Mischa Barton talks

The Beautiful Life star reveals all in a Time Out New York exclusive.



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Photography by David Needleman and styling by Sam Spector for stocklandmartel.com

As part of its Fall Fashion issue, on stands September 10, Time Out New York met with Mischa Barton for her first in-depth interview since being placed under alleged “involuntary psychiatric hold” at Cedars-Sinai Medical Center in July.

Other medical issues nearly delayed filming of her New York--set TV series, The Beautiful Life: TBL. Barton, 23, plays model Sonja Stone, a paparazzi magnet trying to get her career back on track (real life, meet show!).

Yet during our talk—on the couch in a Tribeca photo studio—the O.C. starlet looks healthy, sits tall and comes off as self-aware and self-deprecating. Here’s a sneak peek at the interview.

Time Out New York: I bet readers don’t know you got rave reviews as a kid, in Off Broadway stuff like Tony Kushner’s Slavs!
Mischa Barton: Probably not. It was a great place for me to start as a kid because I was really shy, believe it or not. I didn’t feel comfortable anywhere. Definitely didn’t feel comfortable with kids my own age. I would go to school during the day and then go to work at night with people like Marisa Tomei and Tony Kushner and Joseph Wiseman, and they would treat me on the same level. And so I opened up and became this extrovert and amazingly crafty kid.

Was your mom a backstage mom, pushing you to act?
It was my idea. My mom was always there. I wanted to write. I wanted to do poetry when I was eight. I wrote a monologue and I performed it at the Circle in the Square in New York and a literary agent came up to me and my mom and said, “Does she want to audition here in New York?” And I said yes because I was a middle child and I didn’t have anything of my own that felt interesting. The youngest was the baby, my older sister was cherubic-looking, and I was strange and skinny and big eyed and weird-looking. I never had that cute Lindsay Lohan sweet look so I could do Disney films.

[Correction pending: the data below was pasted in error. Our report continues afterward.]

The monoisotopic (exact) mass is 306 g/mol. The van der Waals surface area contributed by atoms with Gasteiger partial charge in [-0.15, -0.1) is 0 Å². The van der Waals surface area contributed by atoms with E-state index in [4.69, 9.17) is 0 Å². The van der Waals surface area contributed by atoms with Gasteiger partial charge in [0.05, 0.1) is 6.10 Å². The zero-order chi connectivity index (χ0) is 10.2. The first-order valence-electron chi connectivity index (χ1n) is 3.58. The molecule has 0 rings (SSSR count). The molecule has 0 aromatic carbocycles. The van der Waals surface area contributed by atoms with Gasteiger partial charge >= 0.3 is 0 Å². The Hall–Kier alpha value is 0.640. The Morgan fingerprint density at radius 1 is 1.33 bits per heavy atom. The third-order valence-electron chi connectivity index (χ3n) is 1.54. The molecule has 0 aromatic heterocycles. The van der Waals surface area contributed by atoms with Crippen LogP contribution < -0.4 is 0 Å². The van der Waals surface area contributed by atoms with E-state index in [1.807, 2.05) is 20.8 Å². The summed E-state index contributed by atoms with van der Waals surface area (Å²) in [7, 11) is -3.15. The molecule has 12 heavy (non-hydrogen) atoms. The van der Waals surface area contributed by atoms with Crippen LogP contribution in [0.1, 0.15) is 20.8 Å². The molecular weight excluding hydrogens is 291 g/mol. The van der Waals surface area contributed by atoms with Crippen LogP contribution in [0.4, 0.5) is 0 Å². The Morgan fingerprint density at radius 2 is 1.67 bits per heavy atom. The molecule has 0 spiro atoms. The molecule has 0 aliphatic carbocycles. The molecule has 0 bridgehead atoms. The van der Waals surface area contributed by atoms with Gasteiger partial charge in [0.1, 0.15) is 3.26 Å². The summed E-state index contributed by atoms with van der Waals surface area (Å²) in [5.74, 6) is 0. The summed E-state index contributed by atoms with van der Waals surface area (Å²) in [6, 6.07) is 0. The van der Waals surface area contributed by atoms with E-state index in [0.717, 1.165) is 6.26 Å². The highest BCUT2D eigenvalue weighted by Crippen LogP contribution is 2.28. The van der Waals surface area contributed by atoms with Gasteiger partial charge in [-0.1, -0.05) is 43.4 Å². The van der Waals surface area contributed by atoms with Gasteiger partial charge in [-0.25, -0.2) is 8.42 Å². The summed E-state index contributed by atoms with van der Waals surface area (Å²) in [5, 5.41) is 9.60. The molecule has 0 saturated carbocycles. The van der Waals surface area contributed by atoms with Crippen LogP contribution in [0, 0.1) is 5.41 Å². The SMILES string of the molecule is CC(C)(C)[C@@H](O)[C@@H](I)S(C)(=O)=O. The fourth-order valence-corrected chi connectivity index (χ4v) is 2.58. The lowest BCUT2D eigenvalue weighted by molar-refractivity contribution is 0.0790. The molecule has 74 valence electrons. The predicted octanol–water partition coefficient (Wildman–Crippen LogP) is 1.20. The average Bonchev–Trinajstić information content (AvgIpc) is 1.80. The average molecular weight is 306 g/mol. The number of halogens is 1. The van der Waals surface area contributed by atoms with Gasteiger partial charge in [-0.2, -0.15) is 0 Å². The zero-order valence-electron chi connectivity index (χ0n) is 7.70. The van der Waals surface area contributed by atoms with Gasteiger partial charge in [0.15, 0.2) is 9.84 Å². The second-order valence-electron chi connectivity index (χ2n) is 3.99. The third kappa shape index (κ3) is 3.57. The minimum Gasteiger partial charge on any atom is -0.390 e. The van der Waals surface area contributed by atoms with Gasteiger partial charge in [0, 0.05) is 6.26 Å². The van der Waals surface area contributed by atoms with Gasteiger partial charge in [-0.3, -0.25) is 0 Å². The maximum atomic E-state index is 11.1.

And yet somehow you landed...
And then somehow I ended up doing The O.C., this big TV show which I struggled with because it was too commercial and the character was very all-American and I was pushing to play that—pushing to play something completely opposite of me. Whereas this show, The Beautiful Life, it’s easier and more comfortable because I’m playing a worldly New York model. She’s closer to me.

You sound like an actor. I’m sorry, but I’m used to thinking of you as a brand.
Yeah. [Nods knowingly] Look, The O.C. was a storm. It was a huge show, much bigger than I realized. Thailand or Russia and London—there’s nowhere I can go where people don’t recognize me. But I don’t want to get caught up in this actress thing, so I sit back and say, Eh, whatever. And I think that’s why the press jumps at me, because I don’t care enough. I just want to do good work.

The press also jumped because you had some drama of your own: the DUI, caught with weed a few years back.
And the people who supported me from the beginning were my fashion friends, who had always been there when I was growing up in New York who know my work and indie films; they rallied around me and hired me for things like my Neutrogena campaign and bringing me back into the fashion world and dressing me in their clothes. I was and am glad to wear their clothing and show up at their events, because they were kind to me when I was a broke actor. Zac Posen is on the first episode [of The Beautiful Life], and I’ve known him since he was 15. He took me to my first nightclub.

You were going to nightclubs at age 15?
Ha. I grew up in New York and I grew up fast. I knew all these creative, interesting people, all these interesting actors and models. I went out at a young age—not doing drugs or drinking too excessively. Not drugs—I was a Goody Two-shoes at that point. I did really well in high school. If anything, I might be regressing now—acting a bit younger. [Laughs] That’s what The Beautiful Life is about too—kids who have access.

The show is about what young models do with that access—use it or abuse it.